Millions of kiddies know that you put your shoe outside the door on the evening of December 5th and that St. Nicholas will fill it goodies on December 6th ... the Feast Day of St. Nicholas.

Children who have been good receive sweets and toys ... but children who have been naughty are punished by St. Nick's furry helpers.

What few people realize is that old St. Nick is related to Antinous/Apollo ... and his helpers are Pan and his hordes of satyrs and fauns.

The pagan history shows that St. Nicholas is a vastly more complex being than most Christians could imagine, stemming from the Temples of Apollo and Artemis in Asia Minor (the birth country of Antinous) which would later be the birthplace of the mythical Nicholas.

The truth is that when you see a department store Santa, you are seeing only a composite being whose multitudinous composite aspects (many of them very dark and spooky) trace their origins back to the beginnings of mankind.

If you look very, very carefully, you will see the face of Antinous/Apollo shining through the centuries of folk customs under a variety of names including Santa, Sinter Klaas, das Christkind and Kriss Kringle.

In some parts of Central  Europe, St. Nick goes from house to house on December 6th accompanied by a coterie that includes figures resembling Pan, Apollo and Artemis (Austrian Alps photo right).

 The legend of St. Nicholas begins in the Turkish town of Patara in Asia Minor which was also the birth land of Antinous. Patara was also the birth place of Apollo and a famous oracle was located there.

Apollo's sister Artemis also had a cult center in nearby Myra, where Nicholas grew up and allegedly became a "bishop." Myra's main cult was dedicated to Artemis Eleuthera, a distinctive form of Cybele, the ancient mother-goddess of Anatolia. She had a magnificent temple in Myra.

Unfortunately, St. Nicholas was zealous in his duties as bishop and took strong measures against paganism. The temple of Artemis and the Apollo oracle were among many other temples in the region that he destroyed. It is said that the very foundations were uprooted from the ground, so complete was its destruction, "and the evil spirits fled howling before him".

St. Nicholas was never officially canonized by the Church. He simply usurped the popularity of Artemis and Apollo and promoted his own reputation for being a protector and a giver of good things.

Antinous/Apollo more or less morphed into Old St. Nick, aka Santa Claus, Father Christmas, Sinter Klaas, das Christkind and Kriss Kringle.

And in a lot of places, Santa has several dark and scary sidekicks — all related to Pan, who also originated in Asia Minor.

In the Alps, Santa's helpers take the form of a demonized Pan who chases and abducts children who have been naughty. He is called Krampus and, thanks to the Internet, Krampus is becoming widely known in English-speaking countries.

In the Nordic and English version, of course, all that is left of Krampus with his horns and hooves and fur is the reindeer which accompany Santa's sleigh. 

In Holland, St. Nick is accompanied on December 5th/6th by a Moorish youth wearing a turban and fur-trimmed costume called Svarte Piet, who delights in teasing naughty children.

In English-speaking countries, prudish Victorians stripped Santa of all his impish devilry. Santa is nice to all and punishes no one.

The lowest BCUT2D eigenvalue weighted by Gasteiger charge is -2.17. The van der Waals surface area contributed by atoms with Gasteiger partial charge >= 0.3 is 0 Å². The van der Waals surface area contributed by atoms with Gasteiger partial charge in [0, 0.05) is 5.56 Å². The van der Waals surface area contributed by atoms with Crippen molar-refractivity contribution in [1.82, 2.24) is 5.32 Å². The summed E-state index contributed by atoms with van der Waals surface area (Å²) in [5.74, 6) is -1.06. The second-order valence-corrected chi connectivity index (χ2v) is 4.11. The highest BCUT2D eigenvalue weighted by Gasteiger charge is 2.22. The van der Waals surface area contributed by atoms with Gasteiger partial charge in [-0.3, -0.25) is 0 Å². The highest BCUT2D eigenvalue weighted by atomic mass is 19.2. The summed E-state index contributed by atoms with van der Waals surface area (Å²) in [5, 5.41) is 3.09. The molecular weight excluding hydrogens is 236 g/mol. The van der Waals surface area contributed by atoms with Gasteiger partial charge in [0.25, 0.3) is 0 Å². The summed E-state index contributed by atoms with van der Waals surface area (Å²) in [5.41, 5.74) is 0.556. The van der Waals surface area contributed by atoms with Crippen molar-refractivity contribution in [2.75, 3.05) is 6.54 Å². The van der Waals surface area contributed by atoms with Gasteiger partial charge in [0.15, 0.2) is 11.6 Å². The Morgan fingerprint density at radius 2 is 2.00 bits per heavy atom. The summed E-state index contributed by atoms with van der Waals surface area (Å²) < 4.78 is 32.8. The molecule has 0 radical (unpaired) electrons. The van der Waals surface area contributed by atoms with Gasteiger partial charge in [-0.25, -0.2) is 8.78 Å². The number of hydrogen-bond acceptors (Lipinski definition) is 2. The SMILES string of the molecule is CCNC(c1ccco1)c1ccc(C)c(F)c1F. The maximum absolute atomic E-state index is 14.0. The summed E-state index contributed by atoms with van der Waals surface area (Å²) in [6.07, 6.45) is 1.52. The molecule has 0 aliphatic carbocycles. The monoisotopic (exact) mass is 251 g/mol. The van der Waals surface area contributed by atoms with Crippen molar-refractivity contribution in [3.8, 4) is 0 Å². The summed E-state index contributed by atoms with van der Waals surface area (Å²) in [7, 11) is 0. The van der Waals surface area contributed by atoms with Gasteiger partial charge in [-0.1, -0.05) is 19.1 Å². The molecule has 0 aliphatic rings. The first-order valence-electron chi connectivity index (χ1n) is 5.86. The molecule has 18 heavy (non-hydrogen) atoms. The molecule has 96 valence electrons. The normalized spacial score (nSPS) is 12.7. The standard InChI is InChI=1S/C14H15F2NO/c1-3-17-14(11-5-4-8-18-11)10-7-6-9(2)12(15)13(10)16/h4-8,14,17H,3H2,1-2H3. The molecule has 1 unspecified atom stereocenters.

In Europe, Santa's Dark Side still prowls — marches defiantly, in fact. In a way, the Anglo-American Santa Claus was lobotomized by the Victorians so that he is only docile and sweet-humoured.

But to understand the REAL Santa Claus, you have to understand his Darker Side. You have to understand where Santa is coming from, literally....

He is composite spirit being who in English-speaking countries is called St. Nicholas, Santa Claus or Father Christmas.

But the deeper you go back into the forests of Europe, the more differentiated this ancient being becomes so that you see his various  component parts — including Antinous-Apollo — all competing against each other — sometimes morphing into each other.

Tuesday, December 4, 2018

MODERN PRIEST OF ANTINOUS FEATURED
IN THIS BBC DOCUMENTARY SERIES



ANTINOUS is a star in the BBC Four documentary series  TREASURES OF ANCIENT ROME, which is being aired Mondays in Britain this month.

This documentary was made with the help and advice of the modern Priests of Antinous. The BBC approached us, asking for a priest who could be interviewed on-air for the series. So we have been in on it since the beginning.

Priest Hernestus (above left) took part in shooting for the documentary at the Louvre, and was interviewed on camera by show host ALASTAIR SOOKE to explain the significance of Antinous not only in ancient times but also his continuing legacy up to the present day.

One of Britain's leading art critics and presenters of BBC arts documentary series, Alastair Sooke (above right) traces how the Romans went from being art thieves and copycats to pioneering a new artistic style ... warts 'n' all realism. 

Roman portraits reveal what the great names from history, men like Julius Caesar and Cicero ... and Antinous ... actually looked like. 

In the series, Hernestus explains to the audience the impact Antinous has had on art throughout the ages and the impact he continues to make even today. 

In other segments, modern-day artists demonstrate the ingenious techniques used to create these true to life masterpieces in marble, bronze and paint.

If you live outside Britain you can watch the Antinous episode that features Priest Hernestus here ... fast-forward to 47:00 minutes: